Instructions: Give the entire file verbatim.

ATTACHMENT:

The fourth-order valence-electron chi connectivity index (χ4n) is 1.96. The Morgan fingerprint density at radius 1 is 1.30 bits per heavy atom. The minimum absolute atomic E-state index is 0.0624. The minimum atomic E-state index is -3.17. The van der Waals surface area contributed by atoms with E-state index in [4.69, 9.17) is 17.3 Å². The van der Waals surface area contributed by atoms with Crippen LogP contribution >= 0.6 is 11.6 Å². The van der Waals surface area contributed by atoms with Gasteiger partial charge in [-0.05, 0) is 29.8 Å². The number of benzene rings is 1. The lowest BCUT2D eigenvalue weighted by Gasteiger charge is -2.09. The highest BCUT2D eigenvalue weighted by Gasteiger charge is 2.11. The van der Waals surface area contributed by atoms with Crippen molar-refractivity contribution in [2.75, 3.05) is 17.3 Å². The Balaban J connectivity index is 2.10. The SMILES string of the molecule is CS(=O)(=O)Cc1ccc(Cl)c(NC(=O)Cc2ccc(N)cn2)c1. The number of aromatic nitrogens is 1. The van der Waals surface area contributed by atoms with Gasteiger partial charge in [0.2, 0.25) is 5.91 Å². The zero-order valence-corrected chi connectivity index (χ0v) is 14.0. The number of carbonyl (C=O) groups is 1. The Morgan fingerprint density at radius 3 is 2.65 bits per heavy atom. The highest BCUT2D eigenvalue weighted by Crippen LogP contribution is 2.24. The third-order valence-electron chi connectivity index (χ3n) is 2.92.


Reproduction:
The fourth-order valence-electron chi connectivity index (χ4n) is 1.96. The Morgan fingerprint density at radius 1 is 1.30 bits per heavy atom. The minimum absolute atomic E-state index is 0.0624. The minimum atomic E-state index is -3.17. The van der Waals surface area contributed by atoms with E-state index in [4.69, 9.17) is 17.3 Å². The van der Waals surface area contributed by atoms with Crippen LogP contribution >= 0.6 is 11.6 Å². The van der Waals surface area contributed by atoms with Gasteiger partial charge in [-0.05, 0) is 29.8 Å². The number of benzene rings is 1. The lowest BCUT2D eigenvalue weighted by Gasteiger charge is -2.09. The highest BCUT2D eigenvalue weighted by Gasteiger charge is 2.11. The van der Waals surface area contributed by atoms with Crippen molar-refractivity contribution in [2.75, 3.05) is 17.3 Å². The Balaban J connectivity index is 2.10. The SMILES string of the molecule is CS(=O)(=O)Cc1ccc(Cl)c(NC(=O)Cc2ccc(N)cn2)c1. The number of aromatic nitrogens is 1. The van der Waals surface area contributed by atoms with Gasteiger partial charge in [0.2, 0.25) is 5.91 Å². The zero-order valence-corrected chi connectivity index (χ0v) is 14.0. The number of carbonyl (C=O) groups is 1. The Morgan fingerprint density at radius 3 is 2.65 bits per heavy atom. The highest BCUT2D eigenvalue weighted by Crippen LogP contribution is 2.24. The third-order valence-electron chi connectivity index (χ3n) is 2.92.